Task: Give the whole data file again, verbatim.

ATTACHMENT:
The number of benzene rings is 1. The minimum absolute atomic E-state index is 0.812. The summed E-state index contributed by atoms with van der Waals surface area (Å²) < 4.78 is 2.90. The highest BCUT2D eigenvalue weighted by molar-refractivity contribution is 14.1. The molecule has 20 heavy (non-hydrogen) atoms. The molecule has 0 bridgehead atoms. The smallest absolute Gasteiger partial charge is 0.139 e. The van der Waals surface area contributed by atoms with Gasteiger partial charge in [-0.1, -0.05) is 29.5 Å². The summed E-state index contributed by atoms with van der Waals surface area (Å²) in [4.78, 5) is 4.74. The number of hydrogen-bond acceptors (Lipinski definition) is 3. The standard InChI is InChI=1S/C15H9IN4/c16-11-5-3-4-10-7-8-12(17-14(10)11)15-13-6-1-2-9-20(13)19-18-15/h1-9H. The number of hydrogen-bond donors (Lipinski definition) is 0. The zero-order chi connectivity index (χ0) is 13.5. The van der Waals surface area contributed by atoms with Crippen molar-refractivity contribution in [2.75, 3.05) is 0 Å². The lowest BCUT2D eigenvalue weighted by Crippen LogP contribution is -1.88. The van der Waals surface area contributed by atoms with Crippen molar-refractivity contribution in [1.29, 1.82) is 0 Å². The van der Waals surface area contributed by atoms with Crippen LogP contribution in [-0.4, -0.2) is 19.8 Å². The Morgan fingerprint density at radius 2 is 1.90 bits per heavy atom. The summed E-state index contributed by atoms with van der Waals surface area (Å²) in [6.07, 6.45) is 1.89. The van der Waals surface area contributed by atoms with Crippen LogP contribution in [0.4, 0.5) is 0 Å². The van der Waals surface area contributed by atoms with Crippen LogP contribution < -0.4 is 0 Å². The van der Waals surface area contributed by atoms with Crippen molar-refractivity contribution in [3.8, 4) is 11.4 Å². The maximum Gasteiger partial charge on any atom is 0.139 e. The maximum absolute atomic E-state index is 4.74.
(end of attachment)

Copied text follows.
The number of benzene rings is 1. The minimum absolute atomic E-state index is 0.812. The summed E-state index contributed by atoms with van der Waals surface area (Å²) < 4.78 is 2.90. The highest BCUT2D eigenvalue weighted by molar-refractivity contribution is 14.1. The molecule has 20 heavy (non-hydrogen) atoms. The molecule has 0 bridgehead atoms. The smallest absolute Gasteiger partial charge is 0.139 e. The van der Waals surface area contributed by atoms with Gasteiger partial charge in [-0.1, -0.05) is 29.5 Å². The summed E-state index contributed by atoms with van der Waals surface area (Å²) in [4.78, 5) is 4.74. The number of hydrogen-bond acceptors (Lipinski definition) is 3. The standard InChI is InChI=1S/C15H9IN4/c16-11-5-3-4-10-7-8-12(17-14(10)11)15-13-6-1-2-9-20(13)19-18-15/h1-9H. The number of hydrogen-bond donors (Lipinski definition) is 0. The zero-order chi connectivity index (χ0) is 13.5. The van der Waals surface area contributed by atoms with Crippen molar-refractivity contribution in [2.75, 3.05) is 0 Å². The lowest BCUT2D eigenvalue weighted by Crippen LogP contribution is -1.88. The van der Waals surface area contributed by atoms with Crippen molar-refractivity contribution in [1.29, 1.82) is 0 Å². The van der Waals surface area contributed by atoms with Crippen LogP contribution in [-0.4, -0.2) is 19.8 Å². The Morgan fingerprint density at radius 2 is 1.90 bits per heavy atom. The summed E-state index contributed by atoms with van der Waals surface area (Å²) in [6.07, 6.45) is 1.89. The van der Waals surface area contributed by atoms with Crippen LogP contribution in [0.4, 0.5) is 0 Å². The van der Waals surface area contributed by atoms with Crippen LogP contribution < -0.4 is 0 Å². The van der Waals surface area contributed by atoms with Crippen molar-refractivity contribution in [3.8, 4) is 11.4 Å². The maximum Gasteiger partial charge on any atom is 0.139 e. The maximum absolute atomic E-state index is 4.74.